Lost on a trail run, now what?

FullSizeRender (2)

This summer, I decided to incorporate trail running into my exercise routine. Running on the same roads can be boring and with so many trails nearby I figured I’d give it a shot.

However, while I was on a recent afternoon trail run, things didn’t go as planned.

On the last day of the school year, I decided I’d go for a run before the evening school board meeting. Personally, aerobic exercise before a school board meeting helps me with focus and concentration.

So I changed into my running duds, laced up my shoes and drove over to the Kennebunkport Land Trust. I had never run at the K’port Land Trust but having visited previously, it looked like the perfect place. I parked the car, I had four hours before the school board meeting, so I planned a longish run.

I started on a well-marked trail with two sets of signs one saying “10K Trail Loop” and the other the name of the trail. I got into my running groove and slowly meandered through the woods–feeling great!

After about an hour into the run, I noticed I could no longer find those little “10K Trail Loop” signs. Shortly after, a new trail sign appeared that stated: “Trail Under Construction.” I decided I would keep running but after another thirty minutes, I came to a trail map that said, “You are here” which didn’t help me one bit.

For a brief moment, panicked set in, and I got the feeling I was lost. I didn’t have a phone; I had never bothered to get a trail map, and no one knew I was running at the Trust. I took a deep breath, looked at my watch and figured I still had at least two hours before I had to be back–so I ran on.

A little while later the trail crossed a dirt road, and I noticed the outline of a house through the trees. I decided to go to the house and knock on the door. After ringing the doorbell, a cheerful older woman opened the door. I explained that I had run through the woods from the Land Trust and could she help me? She offered to have me use the phone, but I declined and thanked her, deciding I’d backtrack on the trail.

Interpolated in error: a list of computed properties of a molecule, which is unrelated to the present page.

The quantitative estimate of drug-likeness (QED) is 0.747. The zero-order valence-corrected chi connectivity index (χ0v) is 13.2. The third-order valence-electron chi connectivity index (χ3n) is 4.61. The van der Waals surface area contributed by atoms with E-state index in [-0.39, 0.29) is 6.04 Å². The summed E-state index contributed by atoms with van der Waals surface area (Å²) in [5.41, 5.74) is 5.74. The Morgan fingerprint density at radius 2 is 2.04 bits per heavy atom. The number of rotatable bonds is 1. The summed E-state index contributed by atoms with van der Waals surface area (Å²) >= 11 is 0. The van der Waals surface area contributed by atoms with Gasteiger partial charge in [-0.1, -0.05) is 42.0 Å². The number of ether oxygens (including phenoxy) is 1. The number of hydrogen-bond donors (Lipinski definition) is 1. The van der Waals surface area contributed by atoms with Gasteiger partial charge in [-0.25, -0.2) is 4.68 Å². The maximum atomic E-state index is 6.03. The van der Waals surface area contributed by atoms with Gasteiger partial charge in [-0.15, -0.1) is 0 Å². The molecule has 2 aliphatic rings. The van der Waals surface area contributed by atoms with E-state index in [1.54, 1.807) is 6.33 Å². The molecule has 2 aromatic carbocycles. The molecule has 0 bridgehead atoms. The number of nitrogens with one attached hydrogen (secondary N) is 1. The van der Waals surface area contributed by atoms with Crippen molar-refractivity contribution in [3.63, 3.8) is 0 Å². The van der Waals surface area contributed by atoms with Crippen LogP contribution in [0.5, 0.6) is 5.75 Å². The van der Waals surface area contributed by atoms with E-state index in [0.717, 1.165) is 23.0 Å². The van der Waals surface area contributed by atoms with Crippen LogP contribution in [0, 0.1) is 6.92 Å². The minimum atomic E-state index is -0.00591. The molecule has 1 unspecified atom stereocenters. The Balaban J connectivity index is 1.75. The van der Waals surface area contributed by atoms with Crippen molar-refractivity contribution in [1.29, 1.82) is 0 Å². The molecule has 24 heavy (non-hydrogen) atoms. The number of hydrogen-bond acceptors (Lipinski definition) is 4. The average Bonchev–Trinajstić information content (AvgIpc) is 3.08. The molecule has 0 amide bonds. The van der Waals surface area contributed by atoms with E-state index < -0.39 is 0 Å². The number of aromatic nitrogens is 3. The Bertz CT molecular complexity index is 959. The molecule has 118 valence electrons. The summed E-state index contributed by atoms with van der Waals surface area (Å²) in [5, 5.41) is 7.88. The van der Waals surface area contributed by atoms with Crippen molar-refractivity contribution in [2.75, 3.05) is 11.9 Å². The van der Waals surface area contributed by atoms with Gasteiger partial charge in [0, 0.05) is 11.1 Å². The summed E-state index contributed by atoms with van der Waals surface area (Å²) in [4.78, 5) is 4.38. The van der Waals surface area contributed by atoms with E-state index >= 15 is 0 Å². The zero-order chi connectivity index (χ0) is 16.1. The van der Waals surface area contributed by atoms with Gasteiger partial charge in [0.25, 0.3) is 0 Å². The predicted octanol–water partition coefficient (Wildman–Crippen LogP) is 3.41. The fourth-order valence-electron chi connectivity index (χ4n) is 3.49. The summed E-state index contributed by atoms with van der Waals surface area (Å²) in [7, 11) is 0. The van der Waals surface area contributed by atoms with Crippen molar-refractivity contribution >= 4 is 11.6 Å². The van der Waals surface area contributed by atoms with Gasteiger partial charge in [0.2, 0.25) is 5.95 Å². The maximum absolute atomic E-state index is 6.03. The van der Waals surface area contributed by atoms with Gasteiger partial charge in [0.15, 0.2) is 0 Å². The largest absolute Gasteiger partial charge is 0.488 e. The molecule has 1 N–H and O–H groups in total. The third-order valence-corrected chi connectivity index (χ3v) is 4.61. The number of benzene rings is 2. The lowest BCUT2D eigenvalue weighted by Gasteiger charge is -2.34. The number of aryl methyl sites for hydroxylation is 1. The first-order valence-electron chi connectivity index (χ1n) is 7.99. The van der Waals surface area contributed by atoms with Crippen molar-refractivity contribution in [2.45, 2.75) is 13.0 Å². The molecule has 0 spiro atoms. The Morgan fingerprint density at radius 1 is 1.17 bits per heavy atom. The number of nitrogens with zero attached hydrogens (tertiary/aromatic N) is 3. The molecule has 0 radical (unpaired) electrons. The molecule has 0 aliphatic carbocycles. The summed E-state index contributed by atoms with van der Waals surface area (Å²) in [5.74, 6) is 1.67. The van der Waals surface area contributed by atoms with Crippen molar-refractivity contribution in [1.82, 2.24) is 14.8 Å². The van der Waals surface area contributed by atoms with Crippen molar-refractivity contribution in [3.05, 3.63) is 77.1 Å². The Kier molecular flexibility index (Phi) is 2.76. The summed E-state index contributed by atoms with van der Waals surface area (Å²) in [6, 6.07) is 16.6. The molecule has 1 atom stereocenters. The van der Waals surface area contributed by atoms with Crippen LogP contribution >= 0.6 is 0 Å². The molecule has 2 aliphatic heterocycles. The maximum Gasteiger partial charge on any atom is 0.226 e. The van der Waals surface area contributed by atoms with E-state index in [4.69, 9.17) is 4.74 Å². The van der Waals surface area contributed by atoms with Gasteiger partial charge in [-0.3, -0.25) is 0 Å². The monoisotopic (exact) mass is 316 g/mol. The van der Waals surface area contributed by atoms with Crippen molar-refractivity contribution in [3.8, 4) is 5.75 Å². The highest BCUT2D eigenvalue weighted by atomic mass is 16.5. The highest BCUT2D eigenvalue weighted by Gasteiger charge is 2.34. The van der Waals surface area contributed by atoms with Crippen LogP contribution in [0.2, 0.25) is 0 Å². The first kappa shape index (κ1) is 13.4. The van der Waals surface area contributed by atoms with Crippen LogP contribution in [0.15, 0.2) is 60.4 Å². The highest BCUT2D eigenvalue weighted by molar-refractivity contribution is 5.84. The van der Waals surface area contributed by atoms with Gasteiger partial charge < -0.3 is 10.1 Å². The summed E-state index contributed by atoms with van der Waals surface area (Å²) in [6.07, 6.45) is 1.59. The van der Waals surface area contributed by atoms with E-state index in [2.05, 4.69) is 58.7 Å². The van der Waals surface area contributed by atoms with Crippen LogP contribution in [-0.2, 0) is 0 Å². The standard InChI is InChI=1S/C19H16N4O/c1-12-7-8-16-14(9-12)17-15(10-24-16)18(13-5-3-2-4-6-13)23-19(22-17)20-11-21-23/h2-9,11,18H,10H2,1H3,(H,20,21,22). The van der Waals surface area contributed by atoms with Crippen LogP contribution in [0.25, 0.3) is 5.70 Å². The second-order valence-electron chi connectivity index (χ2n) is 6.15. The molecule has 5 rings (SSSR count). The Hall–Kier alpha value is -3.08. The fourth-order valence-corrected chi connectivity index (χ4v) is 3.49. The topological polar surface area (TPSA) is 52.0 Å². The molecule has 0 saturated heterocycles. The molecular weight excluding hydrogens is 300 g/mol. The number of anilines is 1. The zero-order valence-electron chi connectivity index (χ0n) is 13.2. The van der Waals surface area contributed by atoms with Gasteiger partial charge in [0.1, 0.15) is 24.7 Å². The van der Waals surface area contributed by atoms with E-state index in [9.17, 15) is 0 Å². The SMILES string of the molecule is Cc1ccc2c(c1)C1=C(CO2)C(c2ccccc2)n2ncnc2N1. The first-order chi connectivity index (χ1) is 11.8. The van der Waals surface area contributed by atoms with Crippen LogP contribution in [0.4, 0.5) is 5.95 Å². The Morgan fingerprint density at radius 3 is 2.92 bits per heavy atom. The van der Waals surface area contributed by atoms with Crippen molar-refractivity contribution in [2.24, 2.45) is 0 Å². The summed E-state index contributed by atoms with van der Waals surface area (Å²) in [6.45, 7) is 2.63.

I attempted to retrace my steps to the last place that I recognized but after running another thirty minutes, I was totally lost and confused. Feeling dejected, I decided it was time to go back to the dirt road.

I arrived back at the dirt road which brought me to Bradberry’s market, in Cape Porpoise. I asked the cashier at the market if I could use their phone to call a taxi and she said they didn’t have a phone I could use.

Standing red-faced, sweating profusely, dehydrated I was flummoxed–no phone? Dejected, I left the market and ran up the hill to the only other place I knew — the Kennebunkport Police Department.

By this time it was six pm, one hour before the school board meeting. I introduced myself to the dispatcher and explained I had gotten lost running in the Land Trust. He looked at me and asked where my car was parked. I told him at the Trust, and he replied, “On Gravelly Brook Road? Wow, you are lost.” I asked if I could use the phone to call a taxi, but instead, he radioed for an officer to take me back to my car.

Embarrassed I happily agreed to take the ride. When the officer arrived, he couldn’t have been more pleasant, asking me, “front or backseat?”

With a few minutes to spare, I was able to make it to the school board meeting.Compass (1)

Here are a few things I plan on doing before I go for another run on a trail but for now, you’ll see me waddling along the roads until I can get my courage up!

Tell someone where you’re going.

Bring a map and compass.

Carry a cell phone.

Run with a friend.

Do a little research on where you are running and the type of terrain you’ll encounter.

Talk to other runners who know the trail system.

Find out what wildlife might be lurking in the area.

Leave your headphones at home so you’re able to stay tuned to the environment.

Phillip Potenziano

About Phillip Potenziano

In addition to blogging, Dr. Potenziano works as an Assistant Superintendent, and volunteers on the board of a southern Maine local non-profit. He is happily nestled just north of Portland, with his 3 kids, a wife and lots of projects awaiting his attention. He loves early morning runs, donuts and sometimes coffee. Two lessons he tries to remember are: "Every man is my superior in that I may learn from him" and "At the moment of commitment, the entire universe conspires to assure your success."